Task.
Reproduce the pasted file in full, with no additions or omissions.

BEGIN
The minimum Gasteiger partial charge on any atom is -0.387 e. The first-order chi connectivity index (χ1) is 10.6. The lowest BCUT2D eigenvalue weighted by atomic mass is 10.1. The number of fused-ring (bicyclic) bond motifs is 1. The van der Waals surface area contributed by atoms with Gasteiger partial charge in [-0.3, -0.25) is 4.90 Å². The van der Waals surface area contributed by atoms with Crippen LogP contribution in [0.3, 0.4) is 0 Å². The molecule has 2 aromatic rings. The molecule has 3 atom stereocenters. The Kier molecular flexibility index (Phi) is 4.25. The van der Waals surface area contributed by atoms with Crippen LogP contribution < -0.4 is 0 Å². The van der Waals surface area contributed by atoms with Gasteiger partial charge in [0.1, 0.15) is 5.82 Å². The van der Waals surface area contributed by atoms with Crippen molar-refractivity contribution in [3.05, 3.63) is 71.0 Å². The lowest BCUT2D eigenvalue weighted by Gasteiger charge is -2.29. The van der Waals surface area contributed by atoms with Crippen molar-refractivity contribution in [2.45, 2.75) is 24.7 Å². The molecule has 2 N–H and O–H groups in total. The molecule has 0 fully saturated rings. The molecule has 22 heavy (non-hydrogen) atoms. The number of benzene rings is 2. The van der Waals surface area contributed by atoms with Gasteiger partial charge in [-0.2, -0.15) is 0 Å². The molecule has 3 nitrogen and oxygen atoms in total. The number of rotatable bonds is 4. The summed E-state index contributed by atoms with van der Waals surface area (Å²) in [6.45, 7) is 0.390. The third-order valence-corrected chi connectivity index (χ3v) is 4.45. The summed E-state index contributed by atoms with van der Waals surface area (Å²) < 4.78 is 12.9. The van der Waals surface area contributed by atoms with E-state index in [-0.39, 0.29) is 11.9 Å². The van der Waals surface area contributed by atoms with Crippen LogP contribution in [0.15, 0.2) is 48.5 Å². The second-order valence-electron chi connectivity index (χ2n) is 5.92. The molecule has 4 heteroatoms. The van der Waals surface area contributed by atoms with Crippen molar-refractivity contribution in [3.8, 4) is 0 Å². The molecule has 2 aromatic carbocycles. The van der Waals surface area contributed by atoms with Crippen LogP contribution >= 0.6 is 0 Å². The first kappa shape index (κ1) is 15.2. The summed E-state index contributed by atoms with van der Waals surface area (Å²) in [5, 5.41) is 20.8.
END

The minimum Gasteiger partial charge on any atom is -0.387 e. The first-order chi connectivity index (χ1) is 10.6. The lowest BCUT2D eigenvalue weighted by atomic mass is 10.1. The number of fused-ring (bicyclic) bond motifs is 1. The van der Waals surface area contributed by atoms with Gasteiger partial charge in [-0.3, -0.25) is 4.90 Å². The van der Waals surface area contributed by atoms with Crippen LogP contribution in [0.3, 0.4) is 0 Å². The molecule has 2 aromatic rings. The molecule has 3 atom stereocenters. The Kier molecular flexibility index (Phi) is 4.25. The van der Waals surface area contributed by atoms with Crippen LogP contribution < -0.4 is 0 Å². The van der Waals surface area contributed by atoms with Gasteiger partial charge in [0.1, 0.15) is 5.82 Å². The van der Waals surface area contributed by atoms with Crippen molar-refractivity contribution in [3.05, 3.63) is 71.0 Å². The lowest BCUT2D eigenvalue weighted by Gasteiger charge is -2.29. The van der Waals surface area contributed by atoms with Crippen molar-refractivity contribution in [2.45, 2.75) is 24.7 Å². The molecule has 2 N–H and O–H groups in total. The molecule has 0 fully saturated rings. The molecule has 22 heavy (non-hydrogen) atoms. The number of benzene rings is 2. The van der Waals surface area contributed by atoms with Gasteiger partial charge in [-0.2, -0.15) is 0 Å². The molecule has 3 nitrogen and oxygen atoms in total. The number of rotatable bonds is 4. The summed E-state index contributed by atoms with van der Waals surface area (Å²) in [6.45, 7) is 0.390. The third-order valence-corrected chi connectivity index (χ3v) is 4.45. The summed E-state index contributed by atoms with van der Waals surface area (Å²) < 4.78 is 12.9. The van der Waals surface area contributed by atoms with E-state index in [-0.39, 0.29) is 11.9 Å². The van der Waals surface area contributed by atoms with Crippen LogP contribution in [0.15, 0.2) is 48.5 Å². The second-order valence-electron chi connectivity index (χ2n) is 5.92. The molecule has 4 heteroatoms. The van der Waals surface area contributed by atoms with Crippen molar-refractivity contribution in [3.8, 4) is 0 Å². The molecule has 2 aromatic carbocycles. The van der Waals surface area contributed by atoms with Crippen LogP contribution >= 0.6 is 0 Å². The first kappa shape index (κ1) is 15.2. The summed E-state index contributed by atoms with van der Waals surface area (Å²) in [5, 5.41) is 20.8.